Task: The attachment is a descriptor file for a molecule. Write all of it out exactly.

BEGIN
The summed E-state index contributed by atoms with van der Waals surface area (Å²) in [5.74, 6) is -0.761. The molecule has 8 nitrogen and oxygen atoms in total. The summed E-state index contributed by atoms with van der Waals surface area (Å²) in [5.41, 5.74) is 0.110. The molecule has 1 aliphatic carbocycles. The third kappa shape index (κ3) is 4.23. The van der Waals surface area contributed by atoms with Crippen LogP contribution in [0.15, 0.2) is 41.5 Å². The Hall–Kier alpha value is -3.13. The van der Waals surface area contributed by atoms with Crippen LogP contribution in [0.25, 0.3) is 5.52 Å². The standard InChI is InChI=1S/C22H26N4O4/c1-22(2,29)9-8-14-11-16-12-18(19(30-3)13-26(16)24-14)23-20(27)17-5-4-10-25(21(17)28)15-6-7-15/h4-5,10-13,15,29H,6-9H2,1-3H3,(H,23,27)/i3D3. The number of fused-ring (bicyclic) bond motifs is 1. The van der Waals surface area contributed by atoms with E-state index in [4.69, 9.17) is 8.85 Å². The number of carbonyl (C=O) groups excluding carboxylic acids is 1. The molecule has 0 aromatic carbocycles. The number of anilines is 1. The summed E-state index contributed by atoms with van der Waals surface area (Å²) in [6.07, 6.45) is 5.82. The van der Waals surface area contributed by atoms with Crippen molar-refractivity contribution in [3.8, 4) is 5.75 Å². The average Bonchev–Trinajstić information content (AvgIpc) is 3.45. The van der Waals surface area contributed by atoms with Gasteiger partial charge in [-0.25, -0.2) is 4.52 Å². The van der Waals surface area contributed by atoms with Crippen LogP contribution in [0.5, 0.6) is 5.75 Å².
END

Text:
The summed E-state index contributed by atoms with van der Waals surface area (Å²) in [5.74, 6) is -0.761. The molecule has 8 nitrogen and oxygen atoms in total. The summed E-state index contributed by atoms with van der Waals surface area (Å²) in [5.41, 5.74) is 0.110. The molecule has 1 aliphatic carbocycles. The third kappa shape index (κ3) is 4.23. The van der Waals surface area contributed by atoms with Crippen LogP contribution in [0.15, 0.2) is 41.5 Å². The Hall–Kier alpha value is -3.13. The van der Waals surface area contributed by atoms with Crippen LogP contribution in [0.25, 0.3) is 5.52 Å². The standard InChI is InChI=1S/C22H26N4O4/c1-22(2,29)9-8-14-11-16-12-18(19(30-3)13-26(16)24-14)23-20(27)17-5-4-10-25(21(17)28)15-6-7-15/h4-5,10-13,15,29H,6-9H2,1-3H3,(H,23,27)/i3D3. The number of fused-ring (bicyclic) bond motifs is 1. The van der Waals surface area contributed by atoms with E-state index in [4.69, 9.17) is 8.85 Å². The number of carbonyl (C=O) groups excluding carboxylic acids is 1. The molecule has 0 aromatic carbocycles. The number of anilines is 1. The summed E-state index contributed by atoms with van der Waals surface area (Å²) in [6.07, 6.45) is 5.82. The van der Waals surface area contributed by atoms with Crippen molar-refractivity contribution in [3.8, 4) is 5.75 Å². The average Bonchev–Trinajstić information content (AvgIpc) is 3.45. The van der Waals surface area contributed by atoms with Gasteiger partial charge in [-0.25, -0.2) is 4.52 Å². The van der Waals surface area contributed by atoms with Crippen LogP contribution in [0.5, 0.6) is 5.75 Å².